Luis Guillorme is expected to miss four to six weeks due to a moderate left groin strain, knocking him out for at least half of the remaining regular season. To replace him, the team called up veteran infielder Deven Marrero from Triple-A Syracuse. Marrero, 31, is capable of playing second base, third base and shortstop at a high level, which is why the Mets chose him over Baty or Vientos.
According to multiple people with knowledge of the situation, the Mets do not yet feel comfortable having Baty or Vientos play defensively in the Major Leagues. One source went as far as to say he does not expect either prospect to appear in the Majors this season.
“Of course it’s hard not to [think about it], especially when you’re one step away right now,” Vientos, the organization’s fifth-ranked prospect according to MLB Pipeline, said last week at Syracuse. “But I’m just trying to focus on the little things.”
“If it does happen, then I would go up there and do the same thing I’m doing down here: go through my daily work and try to be the best baseball player I can be for the team,” said Baty, Pipeline’s second-ranked Mets prospect and MLB's No. 18 overall prospect. “But right now, I’m not really focused on that. I’m just trying to get better.”
If the Mets are to call up any prospect for offensive support down the stretch, it is most likely to be catcher Francisco Álvarez, though that is also far from a certainty.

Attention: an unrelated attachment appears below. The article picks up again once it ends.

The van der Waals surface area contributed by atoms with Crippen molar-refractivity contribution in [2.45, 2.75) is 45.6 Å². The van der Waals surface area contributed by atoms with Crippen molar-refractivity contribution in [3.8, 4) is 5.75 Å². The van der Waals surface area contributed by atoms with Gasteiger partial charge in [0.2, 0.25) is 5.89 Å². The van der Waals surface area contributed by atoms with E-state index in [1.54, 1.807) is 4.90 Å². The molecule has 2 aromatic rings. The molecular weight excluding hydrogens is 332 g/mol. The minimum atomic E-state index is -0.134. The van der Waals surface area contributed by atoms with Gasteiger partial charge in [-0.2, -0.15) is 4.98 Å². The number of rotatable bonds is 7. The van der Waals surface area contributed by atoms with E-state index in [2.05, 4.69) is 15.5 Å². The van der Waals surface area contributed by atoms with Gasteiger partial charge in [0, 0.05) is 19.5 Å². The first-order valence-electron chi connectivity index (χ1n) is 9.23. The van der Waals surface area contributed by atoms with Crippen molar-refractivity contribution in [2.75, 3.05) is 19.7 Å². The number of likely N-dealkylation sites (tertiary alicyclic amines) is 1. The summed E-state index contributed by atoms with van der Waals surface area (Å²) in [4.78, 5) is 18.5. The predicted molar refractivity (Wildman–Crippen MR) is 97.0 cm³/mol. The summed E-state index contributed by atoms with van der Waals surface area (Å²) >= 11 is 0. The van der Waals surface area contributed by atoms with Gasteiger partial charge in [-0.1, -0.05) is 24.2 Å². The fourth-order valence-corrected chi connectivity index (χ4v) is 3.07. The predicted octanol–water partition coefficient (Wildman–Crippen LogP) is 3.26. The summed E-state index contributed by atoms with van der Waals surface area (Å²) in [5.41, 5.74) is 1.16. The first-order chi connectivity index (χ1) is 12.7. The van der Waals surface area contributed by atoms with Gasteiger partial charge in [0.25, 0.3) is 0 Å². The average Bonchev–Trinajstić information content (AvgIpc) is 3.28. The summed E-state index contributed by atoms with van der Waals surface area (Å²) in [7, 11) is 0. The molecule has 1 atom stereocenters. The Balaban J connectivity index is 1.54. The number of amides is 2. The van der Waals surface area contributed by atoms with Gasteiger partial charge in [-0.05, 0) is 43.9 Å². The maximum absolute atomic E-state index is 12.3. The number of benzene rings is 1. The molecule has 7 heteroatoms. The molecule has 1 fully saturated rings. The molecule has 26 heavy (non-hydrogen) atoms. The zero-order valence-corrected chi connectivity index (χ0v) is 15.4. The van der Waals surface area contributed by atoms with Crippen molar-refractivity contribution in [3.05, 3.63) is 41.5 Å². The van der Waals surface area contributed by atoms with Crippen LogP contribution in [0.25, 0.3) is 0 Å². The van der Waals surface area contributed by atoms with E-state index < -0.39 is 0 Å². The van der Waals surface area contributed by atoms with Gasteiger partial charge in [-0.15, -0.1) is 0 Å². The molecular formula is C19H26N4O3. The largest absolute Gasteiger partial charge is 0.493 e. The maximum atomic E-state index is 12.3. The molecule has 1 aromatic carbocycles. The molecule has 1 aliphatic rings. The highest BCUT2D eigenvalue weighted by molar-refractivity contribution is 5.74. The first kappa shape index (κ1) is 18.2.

Unlike the division-rival Braves, who have received all-around contributions from recent callups Michael Harris II and Vaughn Grissom, the Mets see Baty and Vientos as bat-first prospects at this point in their careers. Their offensive profiles are legitimate: Baty entered Monday’s play slashing .364/.462/.364 in six games since earning a midseason promotion to Syracuse, after mashing 19 homers in 89 games at Double-A Binghamton, while Vientos is slashing .274/.354/.517 at Syracuse. They are former first- and second-round Draft picks, respectively.
But neither player profiles as an elite defender at third base. The Mets have tried both at first base and in the outfield in hopes of finding them permanent defensive homes.
Until that process further unfolds, team officials will sacrifice the offensive upside of Baty or Vientos in favor of Marrero, a glove-first shortstop who began the season with the independent league Long Island Ducks. Marrero signed with the Mets in late June and subsequently slashed .236/.325/.358 at Syracuse, playing three different infield positions. He has appeared in the Majors for the Red Sox, D-backs and Marlins.
Mets officials consider it important to have solid defensive coverage especially at shortstop, where Guillorme was serving as Francisco Lindor’s primary backup. Because the Mets use so much of their 26-man roster space on defensively limited platoon bats such as Daniel Vogelbach and Darin Ruf, team officials fear being caught flatfooted in the event of a Lindor illness or injury. While Eduardo Escobar is capable of playing shortstop in a pinch, he has been dealing with a left side injury of his own in recent days.
“We took everything under consideration,” manager Buck Showalter said, in what effectively amounted to a no-comment.
Regardless of the Mets’ roster decisions, the team will miss Guillorme, a standout defender at three positions who was also slashing .283/.355/.357 in 86 games. Guillorme, who had recently moved into a platoon situation with Escobar at third, strained his groin running the bases in Sunday’s win over the Phillies. He will not return until at least early to mid-September, though the Mets remain hopeful that Guillorme can help them down the stretch.